If there’s nothing original left to say, is there really a point to saying it?
The New Division obviously owes a debt to New Order and its predecessor, Joy Division, but on Shadows, the band sounds more like The New Orchestral Manoeuvres in the Dark. Here’s another group for whom the 1990s never happened, with a synthy, boppy bed and glitchy electronic drums to dance upon and echoey tenor vocals laid across the top. In short, director John Hughes (Pretty In Pink, Sixteen Candles, etc.) may be dead, but music inspired by soundtracks to his films is definitely not.
In fact, “post-new-wave” music is a relatively recent development. From the dance party craziness of Chromeo and Black Kids to the mournful faux-goth electro leanings of Washed Out and Besnard Lakes, inspirations have been drawn from the electronic approach of synth provocateurs such as Depeche Mode, Erasure and even ’80s pretty boys Duran Duran.
The New Division clearly has never met a music trope from the 1980s that it didn’t like, so, on “shallow play” one can hear the electropop sound of Tears For Fears in the milieu of the space-rock ambiance of A Flock of Seagulls. “Violent” begins with such a Yaz moment that one half-expects to bump into Alison Moyet Upstairs at Eric’s, but it clearly reduces its aspirations to The Fixx doing soundtrack music. Where is Michael Pare to save the day when this post-apocalyptic soundstage needs a hero?
The opening cut sounds like it could have been a New Order b-side or a Camouflage cut lost in the annals of time.
“Hearts For Sale” even introduces some screamadelica-licious back-beat-addicted rhythms a la Primal Scream or their Madchester homies The Stone Roses, along with crafting an atmosphere reminiscent of the latter’s “I Wanna Be Adored.”
“True Lies” provides a basis for connecting 80s ethereal guitar/synthpop auteurs Cocteau Twins to today’s Besnard Lakes, with the electronic rhythmic intricacy of the former and the soaring, falsetto Beach Boys-like vocals of the latter. Regrettably, the song only appears to relate thematically to the James Cameron-Arnold Schwarzenegger spend-athon.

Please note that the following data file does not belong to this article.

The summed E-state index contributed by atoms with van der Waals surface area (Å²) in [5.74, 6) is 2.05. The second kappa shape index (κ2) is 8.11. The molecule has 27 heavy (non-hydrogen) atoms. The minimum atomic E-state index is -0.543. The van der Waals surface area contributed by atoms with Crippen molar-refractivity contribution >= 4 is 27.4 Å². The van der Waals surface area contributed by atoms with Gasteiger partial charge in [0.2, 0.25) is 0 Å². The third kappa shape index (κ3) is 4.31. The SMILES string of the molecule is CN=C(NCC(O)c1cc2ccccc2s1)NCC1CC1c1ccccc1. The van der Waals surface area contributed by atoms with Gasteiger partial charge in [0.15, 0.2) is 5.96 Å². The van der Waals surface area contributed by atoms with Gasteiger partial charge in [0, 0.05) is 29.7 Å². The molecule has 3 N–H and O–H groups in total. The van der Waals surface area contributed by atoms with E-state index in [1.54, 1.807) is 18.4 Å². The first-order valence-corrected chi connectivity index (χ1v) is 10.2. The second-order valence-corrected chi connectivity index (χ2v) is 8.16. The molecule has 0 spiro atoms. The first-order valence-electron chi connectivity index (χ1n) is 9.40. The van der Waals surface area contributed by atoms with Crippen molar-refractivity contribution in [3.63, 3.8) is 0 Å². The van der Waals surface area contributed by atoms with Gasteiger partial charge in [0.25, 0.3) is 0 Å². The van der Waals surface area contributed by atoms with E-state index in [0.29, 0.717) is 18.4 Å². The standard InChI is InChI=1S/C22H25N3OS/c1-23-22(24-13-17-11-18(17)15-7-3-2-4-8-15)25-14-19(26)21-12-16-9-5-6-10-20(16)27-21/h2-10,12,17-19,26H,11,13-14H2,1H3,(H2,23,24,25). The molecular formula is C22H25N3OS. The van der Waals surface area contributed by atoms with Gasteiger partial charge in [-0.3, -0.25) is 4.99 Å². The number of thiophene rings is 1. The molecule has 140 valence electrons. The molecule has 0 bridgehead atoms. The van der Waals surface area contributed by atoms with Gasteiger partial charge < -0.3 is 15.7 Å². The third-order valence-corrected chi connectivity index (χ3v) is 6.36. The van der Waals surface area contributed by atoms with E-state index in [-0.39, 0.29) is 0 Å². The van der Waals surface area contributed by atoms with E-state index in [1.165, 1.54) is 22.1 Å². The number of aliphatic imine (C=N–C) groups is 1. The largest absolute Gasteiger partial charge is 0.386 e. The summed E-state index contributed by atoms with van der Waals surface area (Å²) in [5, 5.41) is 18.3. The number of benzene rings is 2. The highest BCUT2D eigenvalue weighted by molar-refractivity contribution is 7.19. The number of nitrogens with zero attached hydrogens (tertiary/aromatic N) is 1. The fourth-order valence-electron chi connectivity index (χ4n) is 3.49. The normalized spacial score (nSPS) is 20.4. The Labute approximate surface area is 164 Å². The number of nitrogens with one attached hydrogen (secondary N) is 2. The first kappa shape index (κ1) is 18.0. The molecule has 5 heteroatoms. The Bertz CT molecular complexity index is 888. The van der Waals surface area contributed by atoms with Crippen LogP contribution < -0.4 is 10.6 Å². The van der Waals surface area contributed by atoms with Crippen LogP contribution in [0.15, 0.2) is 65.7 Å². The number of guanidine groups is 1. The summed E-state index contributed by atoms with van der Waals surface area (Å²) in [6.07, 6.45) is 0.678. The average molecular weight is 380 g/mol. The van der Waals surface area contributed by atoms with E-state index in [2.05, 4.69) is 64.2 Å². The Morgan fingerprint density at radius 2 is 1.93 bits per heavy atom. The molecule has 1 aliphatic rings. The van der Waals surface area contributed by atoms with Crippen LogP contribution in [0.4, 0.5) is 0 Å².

“Munich” might as well be set in “China” for all of its similarity to the Red Rockers’ song of that name, although a certain sonic similarity to Norwegian songsmiths of the ’80s A-Ha can’t be denied either (this is also noticeable toward the end of the song “Sense”).
One can actually picture The Breakfast Club dancing across high school desks to “Sense,” or a dream sequence between Molly Ringwald and Jake Ryan. Or maybe she just wants to run downtown to meet Ducky at the record store. The compellingly jangly guitar line that kicks in with some 90 seconds to go comes close to redeeming it, but it quickly comes back to its “senses” and introduces a synthesizer bed, programmed drums and whooping falsetto vox.
Curiously enough, the title track is little more than an instrumental transition, but perhaps members of The New Division selected this name as their title to indicate the ambient through-line they are trying to project. Despite the lyrics of “Soft,” it’s clear that what they have “all figured out” is OMD’s “Enola Gay.”
At the end of these 14 synthpop confections, The New Division bring to mind a line from Detective Frank Drebin (as played by Leslie Nielsen) in The Naked Gun: “It’s like eating a spoonful of Drano. Sure, it’ll clean you out, but it’ll leave you hollow inside.” Shadows is merely a collection of shadows from the past, a clearinghouse of the synthesized past that only can result in a future of hollowness.
The New Division – Shadows tracklist:
- “Shallow Play”
- “True Lies”
- “LA Noire”
- “Hearts for Sale”
- “Shadows II”
- “Saturday Night”